It’s a puzzle to me. Two Duluth authors, two graduates of Duluth Denfeld High School and the University of Minnesota-Duluth, and two kids from Duluth’s Piedmont Heights neighborhood write memoirs about their families and upbringing and have them published essentially at the same time. What are the chances, right? Anyway.
This book, Grover’s latest, a slim volume containing reflections, poetry, stories, and mystical revelations of the Native heart is a great place to start your exploration of Duluth, Grover’s writing, and the Ojibwe culture’s intersection with white Minnesota. As always, the author carries the weight of a thousand years of Anishinaabeg life and history and myth on her back through a winding and thoroughly enjoyable exploration of ancestors, traditional stories, and the history of the Ojibwe in Duluth. The read, at first blush, seems lighthearted, almost breezy. But that’s just the author letting the reader become comfortable reading about a culture, a way of life, that likely is not his or her own.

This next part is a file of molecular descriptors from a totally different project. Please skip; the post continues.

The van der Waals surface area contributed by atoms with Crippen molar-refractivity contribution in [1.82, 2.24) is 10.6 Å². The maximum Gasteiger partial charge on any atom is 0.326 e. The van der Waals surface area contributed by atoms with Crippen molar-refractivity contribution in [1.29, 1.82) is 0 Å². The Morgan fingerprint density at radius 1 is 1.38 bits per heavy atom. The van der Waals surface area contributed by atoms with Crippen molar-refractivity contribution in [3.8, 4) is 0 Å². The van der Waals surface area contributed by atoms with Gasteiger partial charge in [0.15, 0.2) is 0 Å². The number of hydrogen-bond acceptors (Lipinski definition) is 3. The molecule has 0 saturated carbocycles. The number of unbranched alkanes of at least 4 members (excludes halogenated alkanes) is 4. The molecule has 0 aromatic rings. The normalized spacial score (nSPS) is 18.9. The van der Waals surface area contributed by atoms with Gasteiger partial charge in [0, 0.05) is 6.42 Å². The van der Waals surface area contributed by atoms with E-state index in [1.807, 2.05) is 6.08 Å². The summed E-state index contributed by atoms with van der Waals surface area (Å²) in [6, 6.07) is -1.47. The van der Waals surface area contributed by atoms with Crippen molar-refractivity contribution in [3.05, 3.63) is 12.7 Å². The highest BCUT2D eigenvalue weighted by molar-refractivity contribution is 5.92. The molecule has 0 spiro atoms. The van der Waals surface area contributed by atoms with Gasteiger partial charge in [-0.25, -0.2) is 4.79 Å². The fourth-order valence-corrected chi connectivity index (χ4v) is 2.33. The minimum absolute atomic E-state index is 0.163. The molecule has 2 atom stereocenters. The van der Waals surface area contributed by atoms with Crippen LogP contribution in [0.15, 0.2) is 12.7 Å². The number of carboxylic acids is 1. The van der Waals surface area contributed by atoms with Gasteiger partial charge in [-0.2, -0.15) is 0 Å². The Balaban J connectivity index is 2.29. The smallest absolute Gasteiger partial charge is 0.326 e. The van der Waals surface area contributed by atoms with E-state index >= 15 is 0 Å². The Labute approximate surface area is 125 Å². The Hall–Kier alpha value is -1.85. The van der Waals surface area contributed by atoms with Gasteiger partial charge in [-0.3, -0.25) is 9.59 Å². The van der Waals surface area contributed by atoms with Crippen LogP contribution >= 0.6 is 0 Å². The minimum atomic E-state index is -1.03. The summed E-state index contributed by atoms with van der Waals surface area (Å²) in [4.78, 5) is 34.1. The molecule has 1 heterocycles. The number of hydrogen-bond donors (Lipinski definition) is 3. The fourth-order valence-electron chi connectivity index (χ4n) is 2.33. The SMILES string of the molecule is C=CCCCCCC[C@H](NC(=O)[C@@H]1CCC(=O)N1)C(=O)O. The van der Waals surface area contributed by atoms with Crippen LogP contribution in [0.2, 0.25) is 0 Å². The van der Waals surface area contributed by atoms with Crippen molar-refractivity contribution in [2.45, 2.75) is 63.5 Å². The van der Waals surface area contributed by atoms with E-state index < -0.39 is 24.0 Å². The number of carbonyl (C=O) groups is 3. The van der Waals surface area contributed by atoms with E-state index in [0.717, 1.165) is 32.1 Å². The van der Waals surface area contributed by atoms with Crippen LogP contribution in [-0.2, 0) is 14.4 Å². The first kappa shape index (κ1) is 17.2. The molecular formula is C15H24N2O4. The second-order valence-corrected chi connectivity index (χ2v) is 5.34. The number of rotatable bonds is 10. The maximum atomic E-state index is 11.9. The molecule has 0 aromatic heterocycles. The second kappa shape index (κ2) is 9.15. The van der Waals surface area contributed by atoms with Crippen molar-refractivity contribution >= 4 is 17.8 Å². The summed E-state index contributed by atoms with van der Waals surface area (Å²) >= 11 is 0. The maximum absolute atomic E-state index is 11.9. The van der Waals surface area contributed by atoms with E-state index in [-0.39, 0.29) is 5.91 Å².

And thus our histories and our lives are intertwined, but like any other real story this one is a jigsaw puzzle with a missing box-the pieces eventually fit together, but it may not look the way we thought it might.
Exactly so. Having labored to recall and put down in Duck and Cover: Things Learned Waiting for the Bomb (my own memoir), I too had to reach back into memory and drag stories and anecdotes and thoughts and beliefs from the dark recesses of the past. Maybe the images I, the memoirist, painted were accurate. Maybe not. But having devoured Gichigami Hearts and enjoyed Ms. Grover’s personal and cultural journey, I suspect the puzzle she has labored to put together for the greater world accurately reflects the image on the front cover of the puzzle box. A fine piece of writing from one of my favorite Minnesota authors.
4 and 1/2 stars out of 5.